On August 12, 2011, the Honourable Chris Bentley, Attorney General of Ontario, appointed Andrew Pinto to conduct a review of the Ontario Human Rights system as required under section 57 of the Ontario Human Rights Code. The Review is now preparing its Final Report for submission to the Attorney General of Ontario. The deadline for submissions to the Review is past. The Review has reviewed relevant human rights legislation, rules, policies, reports, studies and Tribunal decisions and met with key decision makers in the Ontario human rights system. Public consultations, a key part of the Review’s mandate, were held and the Review heard back from numerous individuals and organizations through public meetings, stakeholder sessions and written submissions. The Review held public meetings in London (Feb. 14), Ottawa (Feb. 16), Sudbury (Feb. 21), Toronto (Feb. 15 and 24), Windsor (Feb. 13) and Thunder Bay (April 4). Stakeholder sessions were held with groups representing many different perspectives including ethnocultural, labour, educational, legal, business and disability rights organizations. The Review received approximately 60 written submissions from individuals, businesses and organizations commenting on the human rights system.

Video: Ontario’s struggling settlement agencies
An interview with OCASI ED Debbie Douglas.

Allegations of file sabotage by immigration lawyer, consultants (Tom Godfrey, Toronto Sun)
Immigration officials are monitoring the issuing of visas and work permits to new immigrants following allegations that some files are being “sabotaged” by disgruntled workers at an Alberta processing centre. Workers at a Case Processing Centre in Vegreville, Alta., are being accused of “mishandling” files due to concerns they may be among 1,350 Canada Border Services Agency staffers cut when the axe falls on 5,000 civil service jobs in three years.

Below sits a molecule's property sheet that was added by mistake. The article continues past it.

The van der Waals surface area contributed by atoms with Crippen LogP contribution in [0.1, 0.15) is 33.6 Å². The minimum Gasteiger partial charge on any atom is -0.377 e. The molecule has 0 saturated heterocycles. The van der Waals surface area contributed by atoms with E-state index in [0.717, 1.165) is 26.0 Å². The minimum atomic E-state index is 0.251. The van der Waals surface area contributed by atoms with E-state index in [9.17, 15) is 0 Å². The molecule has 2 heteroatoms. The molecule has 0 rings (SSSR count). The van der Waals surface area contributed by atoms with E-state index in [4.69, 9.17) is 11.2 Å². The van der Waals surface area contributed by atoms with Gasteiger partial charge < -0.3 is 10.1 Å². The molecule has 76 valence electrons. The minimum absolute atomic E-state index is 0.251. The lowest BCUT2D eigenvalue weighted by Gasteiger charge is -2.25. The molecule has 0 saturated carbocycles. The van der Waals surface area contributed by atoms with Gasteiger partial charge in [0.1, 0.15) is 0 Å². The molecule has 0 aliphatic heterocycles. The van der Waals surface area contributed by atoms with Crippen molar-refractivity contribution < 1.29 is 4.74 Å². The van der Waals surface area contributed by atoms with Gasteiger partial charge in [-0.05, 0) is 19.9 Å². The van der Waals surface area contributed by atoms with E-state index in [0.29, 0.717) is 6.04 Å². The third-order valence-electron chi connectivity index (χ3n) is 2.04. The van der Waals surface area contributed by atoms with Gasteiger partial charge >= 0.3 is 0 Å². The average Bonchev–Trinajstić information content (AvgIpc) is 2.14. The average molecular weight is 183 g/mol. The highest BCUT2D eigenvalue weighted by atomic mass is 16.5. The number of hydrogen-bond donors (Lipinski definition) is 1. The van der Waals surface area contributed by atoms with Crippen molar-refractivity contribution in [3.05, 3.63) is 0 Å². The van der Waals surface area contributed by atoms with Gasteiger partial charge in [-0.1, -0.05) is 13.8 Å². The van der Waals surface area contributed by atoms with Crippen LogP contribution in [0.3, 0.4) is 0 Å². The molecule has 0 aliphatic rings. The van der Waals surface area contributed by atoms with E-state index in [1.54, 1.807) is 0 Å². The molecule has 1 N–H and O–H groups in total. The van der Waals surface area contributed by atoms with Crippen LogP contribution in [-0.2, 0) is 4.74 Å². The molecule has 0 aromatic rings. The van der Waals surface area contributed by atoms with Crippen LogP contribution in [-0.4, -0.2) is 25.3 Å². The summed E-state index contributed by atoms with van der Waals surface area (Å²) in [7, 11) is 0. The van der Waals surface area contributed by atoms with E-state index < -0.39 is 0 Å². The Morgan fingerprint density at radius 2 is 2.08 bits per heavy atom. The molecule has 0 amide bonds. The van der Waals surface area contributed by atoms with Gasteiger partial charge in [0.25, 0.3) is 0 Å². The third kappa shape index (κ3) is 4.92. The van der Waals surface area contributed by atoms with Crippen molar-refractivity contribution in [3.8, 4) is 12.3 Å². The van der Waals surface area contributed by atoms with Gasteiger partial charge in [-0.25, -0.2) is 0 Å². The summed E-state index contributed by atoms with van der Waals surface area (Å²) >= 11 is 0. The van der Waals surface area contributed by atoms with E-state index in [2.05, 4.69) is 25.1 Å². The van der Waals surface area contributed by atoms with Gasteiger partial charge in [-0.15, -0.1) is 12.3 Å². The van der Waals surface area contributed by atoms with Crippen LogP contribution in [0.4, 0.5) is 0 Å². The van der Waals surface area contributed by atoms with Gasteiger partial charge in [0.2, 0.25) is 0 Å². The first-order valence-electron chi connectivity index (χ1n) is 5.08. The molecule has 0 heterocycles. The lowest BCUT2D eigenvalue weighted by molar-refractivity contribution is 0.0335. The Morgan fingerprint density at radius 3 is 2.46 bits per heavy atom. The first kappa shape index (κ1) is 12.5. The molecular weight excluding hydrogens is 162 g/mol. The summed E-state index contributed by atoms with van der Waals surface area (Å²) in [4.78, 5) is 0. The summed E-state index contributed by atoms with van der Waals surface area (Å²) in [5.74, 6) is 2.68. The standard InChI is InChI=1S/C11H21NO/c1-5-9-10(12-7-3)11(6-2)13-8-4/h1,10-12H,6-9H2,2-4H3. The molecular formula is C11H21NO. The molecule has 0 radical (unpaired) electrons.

Rob Ford wants Ottawa to use immigration laws against gun crimes (Toronto Star)
Mayor Rob Ford says he will ask the prime minister to look at using “immigration laws” to banish people convicted of gun crimes from Toronto. Ford first made the unusual banishment proposal in a CP24 interview on Wednesday afternoon. In that interview, he did not make it clear whether he was seeking legislative reform or merely asking convicts to voluntarily leave town.–mayor-rob-ford-wants-ottawa-to-use-immigration-laws-against-convicted-gang-members

Ministers tout tough-on-crime agenda after Toronto shooting (Kady O’Malley, CBC)
And for Ford’s idea to ban gun convicts from living in Toronto, Nicholson told Lunn this is a matter for the courts. “If there are restrictions on a person who is out of jail those would be imposed by the courts,” Nicholson said. In an interview airing on CBC’s Power & Politics on Friday, Citizenship and Immigration Minister Jason Kenney said “clearly the recent rash of gun crime in Toronto is connected to criminal gun activity, and we are aware that there have been foreign members, sometimes leading members of criminal gangs in Canada, able to re-commit offences while delaying their deportation.”

Jason Kenney responds to Rob Ford’s immigration statements following Scarborough shooting (Megan O’Toole, National Post)
Citizenship and Immigration Minister Jason Kenney spoke with Newstalk 1010 Friday to address Mayor Rob Ford’s public musings about using federal legislation to keep anyone convicted of a gun crime out of Toronto. Angered by a series of fatal public shootings, including Monday’s mass shootout at a Scarborough block party, Mr. Ford said: “I don’t want them living in our city.” He also said he had called the Prime Minister’s Office to find out what the city’s options were in this regard. A transcript of Mr. Kenney’s responses to several related questions from Newstalk 1010 is below.

Outrage over Kenney’s tweet after shooting (Joan Bryden, Winnipeg Free Press)
Immigration Minister Jason Kenney is being blasted for stigmatizing Caribbean-Canadians after he linked recent gun violence in Toronto with “foreign gangsters.” Kenney took to Twitter to say he agrees with Toronto Mayor Rob Ford, who wants anyone convicted of gun crimes to be expelled from the city permanently. “I agree w/ Mayor Ford: foreign gangsters should be deported w/out delay,” Kenney tweeted late Thursday. “That’s why we’ve introduced Faster Removal of Foreign Criminals Act.” A spokeswoman for Kenney said the minister was not suggesting foreigners were responsible for Monday night’s shooting spree, the worst in Toronto’s history, in which two young people were killed and 23 wounded at a community barbecue.

Kenney blasted for linking Toronto gun violence to ‘foreign gangsters’ (City TV)